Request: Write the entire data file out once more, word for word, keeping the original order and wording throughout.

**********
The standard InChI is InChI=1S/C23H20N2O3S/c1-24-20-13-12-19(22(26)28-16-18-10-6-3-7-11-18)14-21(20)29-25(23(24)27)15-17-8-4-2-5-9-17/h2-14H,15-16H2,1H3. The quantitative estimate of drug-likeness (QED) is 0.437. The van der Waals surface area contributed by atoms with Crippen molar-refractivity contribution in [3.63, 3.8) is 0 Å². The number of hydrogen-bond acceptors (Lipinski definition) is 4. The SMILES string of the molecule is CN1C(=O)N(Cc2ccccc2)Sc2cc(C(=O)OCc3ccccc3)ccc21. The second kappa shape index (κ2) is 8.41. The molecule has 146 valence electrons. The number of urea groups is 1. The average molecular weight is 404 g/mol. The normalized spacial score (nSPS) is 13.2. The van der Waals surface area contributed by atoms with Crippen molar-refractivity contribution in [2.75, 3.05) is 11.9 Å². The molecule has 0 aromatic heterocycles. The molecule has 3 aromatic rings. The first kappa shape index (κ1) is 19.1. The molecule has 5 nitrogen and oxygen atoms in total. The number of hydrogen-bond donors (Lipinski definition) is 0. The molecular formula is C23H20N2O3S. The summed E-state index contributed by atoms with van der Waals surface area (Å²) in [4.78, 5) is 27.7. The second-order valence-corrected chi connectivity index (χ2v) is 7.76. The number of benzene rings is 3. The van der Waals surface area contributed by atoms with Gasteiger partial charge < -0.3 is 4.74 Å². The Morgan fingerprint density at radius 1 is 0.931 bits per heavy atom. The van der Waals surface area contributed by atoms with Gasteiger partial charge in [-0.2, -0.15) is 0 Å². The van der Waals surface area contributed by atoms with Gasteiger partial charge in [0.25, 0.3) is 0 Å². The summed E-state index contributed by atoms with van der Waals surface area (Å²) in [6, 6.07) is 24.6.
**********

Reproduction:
The standard InChI is InChI=1S/C23H20N2O3S/c1-24-20-13-12-19(22(26)28-16-18-10-6-3-7-11-18)14-21(20)29-25(23(24)27)15-17-8-4-2-5-9-17/h2-14H,15-16H2,1H3. The quantitative estimate of drug-likeness (QED) is 0.437. The van der Waals surface area contributed by atoms with Crippen molar-refractivity contribution in [3.63, 3.8) is 0 Å². The number of hydrogen-bond acceptors (Lipinski definition) is 4. The SMILES string of the molecule is CN1C(=O)N(Cc2ccccc2)Sc2cc(C(=O)OCc3ccccc3)ccc21. The second kappa shape index (κ2) is 8.41. The molecule has 146 valence electrons. The number of urea groups is 1. The average molecular weight is 404 g/mol. The normalized spacial score (nSPS) is 13.2. The van der Waals surface area contributed by atoms with Crippen molar-refractivity contribution in [2.75, 3.05) is 11.9 Å². The molecule has 0 aromatic heterocycles. The molecule has 3 aromatic rings. The first kappa shape index (κ1) is 19.1. The molecule has 5 nitrogen and oxygen atoms in total. The number of hydrogen-bond donors (Lipinski definition) is 0. The molecular formula is C23H20N2O3S. The summed E-state index contributed by atoms with van der Waals surface area (Å²) in [4.78, 5) is 27.7. The second-order valence-corrected chi connectivity index (χ2v) is 7.76. The number of benzene rings is 3. The van der Waals surface area contributed by atoms with Gasteiger partial charge < -0.3 is 4.74 Å². The Morgan fingerprint density at radius 1 is 0.931 bits per heavy atom. The van der Waals surface area contributed by atoms with Gasteiger partial charge in [-0.2, -0.15) is 0 Å². The van der Waals surface area contributed by atoms with Gasteiger partial charge in [0.25, 0.3) is 0 Å². The summed E-state index contributed by atoms with van der Waals surface area (Å²) in [6, 6.07) is 24.6.